Subscribe to industry newsletters

Search jobs

Six tips to improve your online communication

If you remove all the tech and jargon and ‘stuff', embracing Web 2.0 concepts and thinking, it's relatively easy to make a good first impression, and, let's face it, when it comes to communicating through the web, that's all we have. Here's a short list of some things I've picked up or noticed along the way that irk me.
I'm a marketer and a social media ‘worker' so I tend to look at the global process. The following tips are intended to assist you:

  1. Understand that if you send emails from an address, I, and most people these days, will slap a www onto the end of your email address and look up the website... If nothing happens, it makes me nervous. If your website is under construction, post a makeshift page in the meantime, or poke fun at it or take this ‘space' to enhance your brand offering like people do with their error ‘page not found' 404 pages - click here for some great examples.

  2. Have a decent email signature - heavy graphics aren't absolutely necessary, just include as many points of contact as possible. Oh, and having no signature if you're soliciting business or support or publicity is just dodgy.

  3. If you're running a business, do your best to at least register a web domain for your emails - it doesn't look professional if you're sending from an address that is issued by a stock standard Internet service provider. A domain costs more or less R200 or less a year.

  4. On your blog or social media presence (Twitter, Facebook, blog etc), try and be a real person (that is, if your aim is to make real, human, professional connections). I want to know who you are, your website or blog address and how to reach you... otherwise contact opportunities fly by and you're lost in the ether.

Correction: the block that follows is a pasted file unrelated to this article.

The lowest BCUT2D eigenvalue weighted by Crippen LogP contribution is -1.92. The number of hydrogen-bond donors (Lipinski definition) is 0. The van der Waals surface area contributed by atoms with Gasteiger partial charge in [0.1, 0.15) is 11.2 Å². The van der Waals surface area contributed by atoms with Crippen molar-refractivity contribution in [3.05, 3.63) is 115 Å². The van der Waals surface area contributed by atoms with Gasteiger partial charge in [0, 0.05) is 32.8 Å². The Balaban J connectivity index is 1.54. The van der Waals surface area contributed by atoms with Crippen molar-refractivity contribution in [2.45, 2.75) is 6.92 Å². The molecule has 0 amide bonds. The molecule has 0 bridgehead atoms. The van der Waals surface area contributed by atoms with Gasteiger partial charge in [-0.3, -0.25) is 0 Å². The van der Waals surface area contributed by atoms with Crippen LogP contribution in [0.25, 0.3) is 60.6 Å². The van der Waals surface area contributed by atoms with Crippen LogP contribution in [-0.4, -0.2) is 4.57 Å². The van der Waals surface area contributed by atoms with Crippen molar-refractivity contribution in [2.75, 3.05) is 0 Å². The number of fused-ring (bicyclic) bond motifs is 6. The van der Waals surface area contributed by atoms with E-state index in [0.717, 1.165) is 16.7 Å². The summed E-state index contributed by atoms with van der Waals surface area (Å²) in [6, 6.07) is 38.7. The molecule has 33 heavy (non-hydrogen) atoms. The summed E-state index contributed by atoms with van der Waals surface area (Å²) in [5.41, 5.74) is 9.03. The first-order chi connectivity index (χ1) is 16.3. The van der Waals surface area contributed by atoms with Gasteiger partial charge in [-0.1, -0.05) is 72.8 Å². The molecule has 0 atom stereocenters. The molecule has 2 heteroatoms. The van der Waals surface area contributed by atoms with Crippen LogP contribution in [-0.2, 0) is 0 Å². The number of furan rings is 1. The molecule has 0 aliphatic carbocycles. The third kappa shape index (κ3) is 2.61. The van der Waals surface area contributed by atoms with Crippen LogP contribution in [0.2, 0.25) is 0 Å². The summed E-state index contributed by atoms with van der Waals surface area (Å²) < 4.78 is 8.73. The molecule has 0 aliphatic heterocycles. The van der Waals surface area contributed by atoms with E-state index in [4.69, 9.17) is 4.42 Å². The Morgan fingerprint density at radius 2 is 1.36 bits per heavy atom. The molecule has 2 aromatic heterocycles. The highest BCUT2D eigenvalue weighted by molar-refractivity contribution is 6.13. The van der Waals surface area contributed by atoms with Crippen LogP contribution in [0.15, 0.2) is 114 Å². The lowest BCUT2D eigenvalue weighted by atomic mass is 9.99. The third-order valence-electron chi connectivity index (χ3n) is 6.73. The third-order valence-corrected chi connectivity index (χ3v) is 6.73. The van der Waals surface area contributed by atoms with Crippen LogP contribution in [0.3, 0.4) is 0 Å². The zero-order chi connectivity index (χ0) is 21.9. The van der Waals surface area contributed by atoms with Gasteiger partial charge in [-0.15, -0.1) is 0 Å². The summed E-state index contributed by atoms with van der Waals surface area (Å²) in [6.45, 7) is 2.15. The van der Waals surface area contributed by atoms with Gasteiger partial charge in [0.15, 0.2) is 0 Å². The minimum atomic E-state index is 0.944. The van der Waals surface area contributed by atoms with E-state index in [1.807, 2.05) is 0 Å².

5. “The times they are a changin'...” Either sit back or embrace it or maximise the opportunities that progress offers. My advice? Don't have a media room or press office without RSS - no argument. In South Africa, only about 3% of Internet users (I'm guessing here) use RSS readers so you need to offer RSS for an RSS reader as well as email subscriptions, Feedburner is a good solution - this service delivers all your updates via ‘traditional reader' RSS, plus gives you the valuable email subscription option.

    If you have no RSS built into your site and call your press releases or news or opinion articles on your website a blog, that's just false advertising. There's a reason that major publishing companies are building their websites using blog platforms with built-in RSS... think about it.

  6. A Facebook fan page or group alone does not equal a social media strategy; I don't know how to put it any simpler. As Andy Hadfield, online strategist at FNB, says, "Pokes are for free."

Embracing Web 2.0 marketing concepts shouldn't be tough; they're just a natural extension of the age-old pillars of brand-building in a different, exciting space. Pay attention to the details, be honest, be creative.

Most of all, remember that Web 2.0 is not about the tech; it's about the people. Communication has always been about people talking to people - that will never change.

Adapted from original blog post published on 6 November 2008.

About Melissa Attree

Melissa Attree is a social media strategist, blogger and marketing professional who is fascinated by the bright, shiny thing called the Internet. Read Melissa's blog at Follow her on Twitter at

Let's do Biz